With the construction of increasingly taller buildings, how does one determine how large a building can be? That comes down to the codes. There is not one but many codes to reference for the design and construction of a building. For sizing a building, there are a few main codes to reference— zoning code, the IBC building code, and local codes/deeds that may include provisions for easements and the like.
Easements determine if there are any utilities or other services for the public or special site conditions that necessitate the dedication of a portion of private land for its function. These often restrict blocking, removing, or building on certain areas.
Zoning codes are municipal codes that determine the density and character of cities—usually more urban areas. Zoning codes spell out the ability to build on a lot including the floor area ratio (FAR) and building height limitations. FAR determines how much a site can be built upon, which can start to determine the number of stories, etc. For example, in an R-1 residential zone, there may be a FAR of 0.5. R-1 zones are low-density, typically detached single-family homes. A FAR of 0.5 indicates that the building can only occupy 0.5 or 50% of the lot square footage. So, if there is a lot of 2,400 square feet, the allowed floor area of the building is 1,200 square feet. Zoning also indicates how much of the lot can be developed, including the width of front, rear, and side yards, etc. The FAR is different from the footprint of the building. If the footprint of the building is restricted to 600 square feet (as an extreme example, but it makes the math easy) and the building is allowed 1,200 square feet, does that mean I have to give up 600 square feet? No. It means that the building can be two stories (or more) with a total of 1,200 square feet for the building. What counts toward FAR is defined in the definitions of the zoning code, since spaces like mechanical rooms are typically not counted toward the FAR.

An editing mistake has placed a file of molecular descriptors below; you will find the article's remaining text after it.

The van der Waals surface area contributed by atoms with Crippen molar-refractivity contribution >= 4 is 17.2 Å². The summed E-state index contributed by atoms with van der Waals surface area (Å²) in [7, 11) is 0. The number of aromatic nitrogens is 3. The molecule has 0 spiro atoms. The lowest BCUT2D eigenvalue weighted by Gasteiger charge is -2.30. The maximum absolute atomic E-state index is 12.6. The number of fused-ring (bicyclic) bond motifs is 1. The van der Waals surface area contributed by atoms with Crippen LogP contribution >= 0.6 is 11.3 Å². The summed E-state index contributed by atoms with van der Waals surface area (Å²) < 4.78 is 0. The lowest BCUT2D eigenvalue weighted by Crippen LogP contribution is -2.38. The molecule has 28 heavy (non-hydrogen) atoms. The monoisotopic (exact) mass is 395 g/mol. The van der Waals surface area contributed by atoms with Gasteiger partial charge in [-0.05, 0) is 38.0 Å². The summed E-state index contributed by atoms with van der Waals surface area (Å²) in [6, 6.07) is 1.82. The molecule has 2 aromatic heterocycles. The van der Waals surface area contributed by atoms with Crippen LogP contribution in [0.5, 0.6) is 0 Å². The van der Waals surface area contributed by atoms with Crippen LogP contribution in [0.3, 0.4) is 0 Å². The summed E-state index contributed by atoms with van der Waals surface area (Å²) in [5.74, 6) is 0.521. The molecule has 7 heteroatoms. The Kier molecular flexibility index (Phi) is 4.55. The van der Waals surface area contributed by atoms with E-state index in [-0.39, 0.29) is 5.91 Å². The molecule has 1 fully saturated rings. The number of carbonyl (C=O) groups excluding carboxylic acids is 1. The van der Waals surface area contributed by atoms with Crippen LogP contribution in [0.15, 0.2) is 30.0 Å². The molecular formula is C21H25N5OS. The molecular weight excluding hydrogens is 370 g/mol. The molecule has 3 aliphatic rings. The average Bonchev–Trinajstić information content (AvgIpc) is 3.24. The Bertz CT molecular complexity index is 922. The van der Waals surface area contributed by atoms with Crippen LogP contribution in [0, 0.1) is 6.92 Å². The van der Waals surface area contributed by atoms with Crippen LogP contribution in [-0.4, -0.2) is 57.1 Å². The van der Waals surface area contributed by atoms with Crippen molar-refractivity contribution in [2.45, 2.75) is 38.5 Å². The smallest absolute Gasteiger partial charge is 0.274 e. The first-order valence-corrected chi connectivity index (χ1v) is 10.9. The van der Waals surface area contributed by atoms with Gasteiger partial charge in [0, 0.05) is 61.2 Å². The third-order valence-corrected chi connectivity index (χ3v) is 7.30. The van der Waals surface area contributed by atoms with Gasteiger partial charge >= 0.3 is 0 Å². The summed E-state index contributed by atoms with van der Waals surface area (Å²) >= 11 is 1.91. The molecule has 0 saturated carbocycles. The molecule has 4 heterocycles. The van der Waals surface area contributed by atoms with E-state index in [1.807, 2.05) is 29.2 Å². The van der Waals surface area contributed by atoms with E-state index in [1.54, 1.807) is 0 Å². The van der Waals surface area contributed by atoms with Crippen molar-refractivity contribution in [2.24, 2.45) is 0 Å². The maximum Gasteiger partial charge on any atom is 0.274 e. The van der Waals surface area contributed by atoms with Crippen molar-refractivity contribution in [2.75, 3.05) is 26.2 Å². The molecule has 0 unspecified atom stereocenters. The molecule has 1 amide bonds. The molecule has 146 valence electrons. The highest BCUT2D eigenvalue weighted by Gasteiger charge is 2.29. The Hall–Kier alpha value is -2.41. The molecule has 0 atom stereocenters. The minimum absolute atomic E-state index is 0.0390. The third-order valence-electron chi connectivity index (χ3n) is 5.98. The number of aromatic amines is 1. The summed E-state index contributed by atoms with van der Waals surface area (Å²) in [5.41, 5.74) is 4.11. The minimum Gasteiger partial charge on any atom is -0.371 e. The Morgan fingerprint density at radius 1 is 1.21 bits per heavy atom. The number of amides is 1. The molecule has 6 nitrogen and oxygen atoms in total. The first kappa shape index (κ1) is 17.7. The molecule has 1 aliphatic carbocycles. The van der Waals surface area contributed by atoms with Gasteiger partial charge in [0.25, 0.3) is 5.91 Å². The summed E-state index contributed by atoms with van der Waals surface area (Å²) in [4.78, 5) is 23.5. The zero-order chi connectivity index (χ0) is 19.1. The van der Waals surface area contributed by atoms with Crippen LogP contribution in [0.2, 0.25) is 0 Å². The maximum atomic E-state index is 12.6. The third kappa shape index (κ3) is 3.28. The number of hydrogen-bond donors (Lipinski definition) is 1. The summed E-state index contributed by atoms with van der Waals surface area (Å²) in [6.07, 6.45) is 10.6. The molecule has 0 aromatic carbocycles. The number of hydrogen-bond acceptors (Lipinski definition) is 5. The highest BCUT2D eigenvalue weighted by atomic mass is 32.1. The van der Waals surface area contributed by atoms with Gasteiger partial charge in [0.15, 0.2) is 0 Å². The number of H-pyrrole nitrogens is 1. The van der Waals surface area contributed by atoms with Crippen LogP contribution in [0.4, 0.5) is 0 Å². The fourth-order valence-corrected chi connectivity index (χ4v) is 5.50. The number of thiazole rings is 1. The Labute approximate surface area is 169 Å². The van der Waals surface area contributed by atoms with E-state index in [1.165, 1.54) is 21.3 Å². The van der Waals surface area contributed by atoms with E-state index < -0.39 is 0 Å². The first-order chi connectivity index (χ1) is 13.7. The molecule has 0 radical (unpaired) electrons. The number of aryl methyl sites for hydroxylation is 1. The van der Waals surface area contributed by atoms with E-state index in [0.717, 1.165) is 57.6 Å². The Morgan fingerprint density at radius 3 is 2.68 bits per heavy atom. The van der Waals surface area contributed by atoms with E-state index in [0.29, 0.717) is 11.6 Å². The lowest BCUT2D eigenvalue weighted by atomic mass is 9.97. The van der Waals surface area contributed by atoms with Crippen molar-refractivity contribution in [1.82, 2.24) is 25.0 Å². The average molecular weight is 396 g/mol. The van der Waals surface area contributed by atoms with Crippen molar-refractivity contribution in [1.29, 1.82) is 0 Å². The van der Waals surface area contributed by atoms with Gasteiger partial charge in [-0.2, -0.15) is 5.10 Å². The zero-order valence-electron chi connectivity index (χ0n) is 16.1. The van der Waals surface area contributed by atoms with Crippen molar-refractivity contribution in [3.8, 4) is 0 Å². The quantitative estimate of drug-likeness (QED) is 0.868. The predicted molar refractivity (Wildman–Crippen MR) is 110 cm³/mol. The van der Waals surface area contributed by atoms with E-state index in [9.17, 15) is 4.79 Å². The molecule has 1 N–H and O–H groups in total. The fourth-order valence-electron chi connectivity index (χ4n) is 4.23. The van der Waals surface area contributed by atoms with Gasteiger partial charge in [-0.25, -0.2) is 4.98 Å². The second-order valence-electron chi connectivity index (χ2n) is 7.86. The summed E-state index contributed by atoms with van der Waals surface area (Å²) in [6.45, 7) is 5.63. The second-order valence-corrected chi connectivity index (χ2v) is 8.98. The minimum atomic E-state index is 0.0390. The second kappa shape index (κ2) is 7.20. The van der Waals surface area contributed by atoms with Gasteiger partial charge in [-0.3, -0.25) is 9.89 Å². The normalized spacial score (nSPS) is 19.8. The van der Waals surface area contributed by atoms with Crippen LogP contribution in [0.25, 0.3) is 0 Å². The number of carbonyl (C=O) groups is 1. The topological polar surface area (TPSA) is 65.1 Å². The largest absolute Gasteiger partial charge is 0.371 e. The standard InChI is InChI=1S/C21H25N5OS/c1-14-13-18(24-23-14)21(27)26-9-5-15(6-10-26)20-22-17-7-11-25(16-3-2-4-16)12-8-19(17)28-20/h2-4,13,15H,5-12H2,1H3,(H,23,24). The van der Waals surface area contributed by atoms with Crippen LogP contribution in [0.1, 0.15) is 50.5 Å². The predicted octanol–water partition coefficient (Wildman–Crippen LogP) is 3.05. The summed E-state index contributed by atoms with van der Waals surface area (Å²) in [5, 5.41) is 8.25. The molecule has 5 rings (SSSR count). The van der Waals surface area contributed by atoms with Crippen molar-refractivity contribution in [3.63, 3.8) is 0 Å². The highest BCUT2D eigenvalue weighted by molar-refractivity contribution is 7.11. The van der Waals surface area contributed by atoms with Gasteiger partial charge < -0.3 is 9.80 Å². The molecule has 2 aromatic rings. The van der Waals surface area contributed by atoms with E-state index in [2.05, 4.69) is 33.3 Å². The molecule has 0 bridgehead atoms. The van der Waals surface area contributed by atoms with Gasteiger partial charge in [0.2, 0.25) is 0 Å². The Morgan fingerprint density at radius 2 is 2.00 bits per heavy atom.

However, there are often height limitations. Those are included in the zoning code along with restrictions due to the sky-exposure plane, height of street walls to maintain, occupancy classification, types of construction, building frontage, the requirement of sprinklers, parking requirements, etc.
The IBC building code also includes provisions for height and area limitations due to the type of construction, occupancy, and sprinklers.
These two codes work hand in hand to define the buildable area for a structure and should be referenced at the beginning of the process. The most stringent code is the one that takes precedence and codes—especially zoning codes—change. It is very common practice for areas of a municipality to be rezoned, allowing for different occupancies/mixed-use program, and constructing taller buildings. Designing a building is a network of information and knowing how the zoning code interfaces with the building code and vice versa is the strongest start to the process.